Cheers to Dai Brows for this recommendation. It’s definitely not something that I would have normally picked up as I shy away from period novels, but the recommendation was strong and Essex is the Mother and Fatherland so thought I’d give it a go. The cover is gorgeous actually, a William Morris design. I love it and it shows the reader that it’s much more than a piece of Victoriana.

It’s just a bit of a delight really. It has enough depth through the deeply complex and fascinating characters to make it truly gripping, but it doesn’t take itself too seriously. The narrative is so unusual, exploring Victorian thoughts on science, medicine, social housing, wrapped around a legendary serpent and this compelling and sometimes a bit frustrating (in a good way) central character.

Perry only hints at Cora’s past married life, which makes it all the more powerful. She creates a central character that is sometimes irritatingly niaive and at other times very self-aware. Cora herself recognises the contradiction of knowing that the marriage shaped her into the woman she is now.

Cora is a maverick and really challenges those around her’s perceptions of womanhood. I loved and loathed that everyone felt owed something by her; love, politeness, friendship, a typical family-life. This provides another layer of tension throughout the book and allows us to examine Victorian-life for women, through her experiences and the way that it contrasts to the other female characters.

Every character in the book, even the more minor ones, have the same level of detail, quirks and individuality. As I write this, I remember more and more of the characters; Naomi, Cracknell, Maureen Fry, Charles Ambrose and Thomas Taylor. A specific interaction between Cracknell and Cora’s son Francis stands out to me as peaceful, beautiful and faintly comical due to Francis’ matter-of-factness.

Perry uses foreshadowing in an impactful way without slapping you round the face with it. And her little updates or summaries at the start of many of the chapters were really poetically written and a simple and effective device.

This is a really great and pacey read. If you’re looking for something a bit different I highly recommend getting your teeth into it.

Whats everyone planning on reading over the Summer then?

Kelly



Review-ish: The Royal Assassin by Robin Hobb (#2 in the Farseer Trilogy)

‘Wolves have no kings’.

I appreciate that I wasn’t blown away by the first installment to Hobb’s Farseer Triology, as you can read here, but something drew me back in. Lad-at-home continued to wax-lyrical about this series, and I didn’t dislike the first book, I just found it a little bit slow. I’m aware that I have the concentration-span of a springer spaniel and it had been a while since I’d read a fantasy books so thought I’d have a go at Book Number Two, The Royal Assassin.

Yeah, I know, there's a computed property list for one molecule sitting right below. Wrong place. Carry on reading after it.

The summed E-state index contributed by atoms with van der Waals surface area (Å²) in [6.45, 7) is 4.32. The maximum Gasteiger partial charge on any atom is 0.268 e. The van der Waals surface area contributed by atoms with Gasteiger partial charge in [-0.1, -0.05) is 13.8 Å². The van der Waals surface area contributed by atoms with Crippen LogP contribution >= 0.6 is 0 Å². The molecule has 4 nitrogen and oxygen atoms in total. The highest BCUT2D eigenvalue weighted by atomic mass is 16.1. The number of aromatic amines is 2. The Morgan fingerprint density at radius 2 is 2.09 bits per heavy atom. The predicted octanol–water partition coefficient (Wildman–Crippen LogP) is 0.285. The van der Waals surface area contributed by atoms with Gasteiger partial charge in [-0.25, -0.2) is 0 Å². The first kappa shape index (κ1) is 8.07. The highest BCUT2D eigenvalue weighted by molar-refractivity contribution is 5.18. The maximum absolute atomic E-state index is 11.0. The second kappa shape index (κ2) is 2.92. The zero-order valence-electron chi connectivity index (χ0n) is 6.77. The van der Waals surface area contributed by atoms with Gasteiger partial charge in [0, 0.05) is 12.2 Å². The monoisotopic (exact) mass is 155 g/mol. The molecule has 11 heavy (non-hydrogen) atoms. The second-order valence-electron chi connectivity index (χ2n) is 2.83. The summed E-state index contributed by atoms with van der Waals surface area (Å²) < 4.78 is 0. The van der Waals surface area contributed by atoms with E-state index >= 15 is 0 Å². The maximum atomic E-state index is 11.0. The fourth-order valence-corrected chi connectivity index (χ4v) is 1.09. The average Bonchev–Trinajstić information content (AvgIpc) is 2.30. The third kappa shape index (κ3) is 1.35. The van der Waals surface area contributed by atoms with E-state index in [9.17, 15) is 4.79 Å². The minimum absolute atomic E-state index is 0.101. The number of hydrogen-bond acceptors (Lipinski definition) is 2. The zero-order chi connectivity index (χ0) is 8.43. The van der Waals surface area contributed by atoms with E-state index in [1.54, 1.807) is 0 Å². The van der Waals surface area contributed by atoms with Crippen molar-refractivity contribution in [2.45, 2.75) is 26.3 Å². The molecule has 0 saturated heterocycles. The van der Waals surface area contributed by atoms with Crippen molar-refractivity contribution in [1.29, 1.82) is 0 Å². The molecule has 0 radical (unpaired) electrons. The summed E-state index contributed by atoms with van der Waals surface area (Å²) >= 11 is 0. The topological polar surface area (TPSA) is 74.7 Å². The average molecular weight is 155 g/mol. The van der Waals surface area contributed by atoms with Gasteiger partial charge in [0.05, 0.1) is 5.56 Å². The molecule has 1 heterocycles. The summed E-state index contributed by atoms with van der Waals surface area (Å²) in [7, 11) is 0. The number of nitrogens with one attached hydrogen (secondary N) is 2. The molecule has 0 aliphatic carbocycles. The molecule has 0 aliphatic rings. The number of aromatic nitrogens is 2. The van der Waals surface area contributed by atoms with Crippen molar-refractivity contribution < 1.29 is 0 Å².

This installment certainly isn’t slow. It picks up after a cliffhanger, with Fitz a shell of his former youthful self, and rushes straight back into the action. The characters that are introduced in the first book develop further, all with very interesting and often unexpected arcs. The Fool in particular begins to reveal more of his true self, whilst also totally baffling me. Which I loved. We follow Fitz into his near-adulthood, whilst he stumbling-ly finds his place within this world of treachery, intrigue and class war-fare.

The concept of the Forged Ones is brilliantly clever; we are made to fear them, but also pity them. And it allows us to explore the complex range of emotions that the families and communities must go through. It also allows us to see a new side to Fitz, as his skills develop.  I won’t say anymore about the Wit and the Skill as I don’t want to spoil it for any other readers but the ‘magic’ elements if this series as fantastic. I love that these skills have to be developed through hard work and connection to others, rather than just ‘boof’ magic-done-type magic of Tolkein ilk. Its why I love Ursula La Guin so much. Brilliant. 

Like a few reviewers on Goodreads, I feel fairly meh over Fitz’s relationship with Molly. I understand it as a plot device but care less about his romantic relationships that his much more interesting relationships with the royals, Burrich and Patience. There was a lot less of Chade is this book, which I hope that is meant to create more mystery around him, and hopefully he’ll play more of a role in the concluding book. 

This was a much more compelling read than Book #1. And I really hope that readers that find the first installment a bit slow aren’t put off trying the next one as it really is worth sticking with. I believe that I have read enough fantasy series over the years to confidently say that Hobb’s voice is wonderful and that the world that she has created is all-encompassing. Even if I haven’t read enough, sod it. This is my blog so I can say what I like!

Anyone ever had a similar experience with a series before? Is second-book-syndrome really a thing? Chat ahead in the comments.

Kelly